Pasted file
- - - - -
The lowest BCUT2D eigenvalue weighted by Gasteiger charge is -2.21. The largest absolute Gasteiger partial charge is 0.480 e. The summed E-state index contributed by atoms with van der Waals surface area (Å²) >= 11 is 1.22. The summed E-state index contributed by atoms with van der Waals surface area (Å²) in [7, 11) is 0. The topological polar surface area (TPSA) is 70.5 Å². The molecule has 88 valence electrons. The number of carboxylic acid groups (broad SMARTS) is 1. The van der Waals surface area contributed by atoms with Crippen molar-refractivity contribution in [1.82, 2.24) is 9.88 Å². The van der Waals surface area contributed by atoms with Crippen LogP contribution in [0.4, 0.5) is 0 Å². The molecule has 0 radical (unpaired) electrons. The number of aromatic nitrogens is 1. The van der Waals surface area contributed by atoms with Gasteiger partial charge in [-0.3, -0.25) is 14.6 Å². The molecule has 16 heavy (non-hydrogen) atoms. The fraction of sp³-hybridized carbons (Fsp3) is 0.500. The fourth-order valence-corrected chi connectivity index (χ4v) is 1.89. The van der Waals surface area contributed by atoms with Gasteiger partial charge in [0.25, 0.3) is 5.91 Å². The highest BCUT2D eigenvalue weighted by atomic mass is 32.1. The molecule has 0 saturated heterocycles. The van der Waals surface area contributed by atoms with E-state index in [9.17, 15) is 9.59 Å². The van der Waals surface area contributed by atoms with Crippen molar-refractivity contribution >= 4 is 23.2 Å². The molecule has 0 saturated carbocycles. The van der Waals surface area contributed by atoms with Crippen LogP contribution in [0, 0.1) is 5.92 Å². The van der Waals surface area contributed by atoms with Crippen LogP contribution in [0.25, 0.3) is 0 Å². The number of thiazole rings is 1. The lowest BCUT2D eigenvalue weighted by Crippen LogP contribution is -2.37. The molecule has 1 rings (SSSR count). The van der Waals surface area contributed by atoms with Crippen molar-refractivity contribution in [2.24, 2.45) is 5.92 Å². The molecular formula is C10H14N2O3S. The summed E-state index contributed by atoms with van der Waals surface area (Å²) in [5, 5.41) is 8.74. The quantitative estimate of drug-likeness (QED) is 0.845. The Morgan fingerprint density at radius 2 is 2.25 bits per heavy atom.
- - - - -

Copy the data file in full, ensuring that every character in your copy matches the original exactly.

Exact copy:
The lowest BCUT2D eigenvalue weighted by Gasteiger charge is -2.21. The largest absolute Gasteiger partial charge is 0.480 e. The summed E-state index contributed by atoms with van der Waals surface area (Å²) >= 11 is 1.22. The summed E-state index contributed by atoms with van der Waals surface area (Å²) in [7, 11) is 0. The topological polar surface area (TPSA) is 70.5 Å². The molecule has 88 valence electrons. The number of carboxylic acid groups (broad SMARTS) is 1. The van der Waals surface area contributed by atoms with Crippen molar-refractivity contribution in [1.82, 2.24) is 9.88 Å². The van der Waals surface area contributed by atoms with Crippen LogP contribution in [0.4, 0.5) is 0 Å². The molecule has 0 radical (unpaired) electrons. The number of aromatic nitrogens is 1. The van der Waals surface area contributed by atoms with Gasteiger partial charge in [-0.3, -0.25) is 14.6 Å². The molecule has 16 heavy (non-hydrogen) atoms. The fraction of sp³-hybridized carbons (Fsp3) is 0.500. The fourth-order valence-corrected chi connectivity index (χ4v) is 1.89. The van der Waals surface area contributed by atoms with Gasteiger partial charge in [0.25, 0.3) is 5.91 Å². The highest BCUT2D eigenvalue weighted by atomic mass is 32.1. The molecule has 0 saturated heterocycles. The van der Waals surface area contributed by atoms with E-state index in [9.17, 15) is 9.59 Å². The van der Waals surface area contributed by atoms with Crippen molar-refractivity contribution >= 4 is 23.2 Å². The molecule has 0 saturated carbocycles. The van der Waals surface area contributed by atoms with Crippen LogP contribution in [0, 0.1) is 5.92 Å². The van der Waals surface area contributed by atoms with Crippen LogP contribution in [0.25, 0.3) is 0 Å². The number of thiazole rings is 1. The lowest BCUT2D eigenvalue weighted by Crippen LogP contribution is -2.37. The molecule has 1 rings (SSSR count). The van der Waals surface area contributed by atoms with Crippen molar-refractivity contribution in [2.24, 2.45) is 5.92 Å². The molecular formula is C10H14N2O3S. The summed E-state index contributed by atoms with van der Waals surface area (Å²) in [5, 5.41) is 8.74. The quantitative estimate of drug-likeness (QED) is 0.845. The Morgan fingerprint density at radius 2 is 2.25 bits per heavy atom.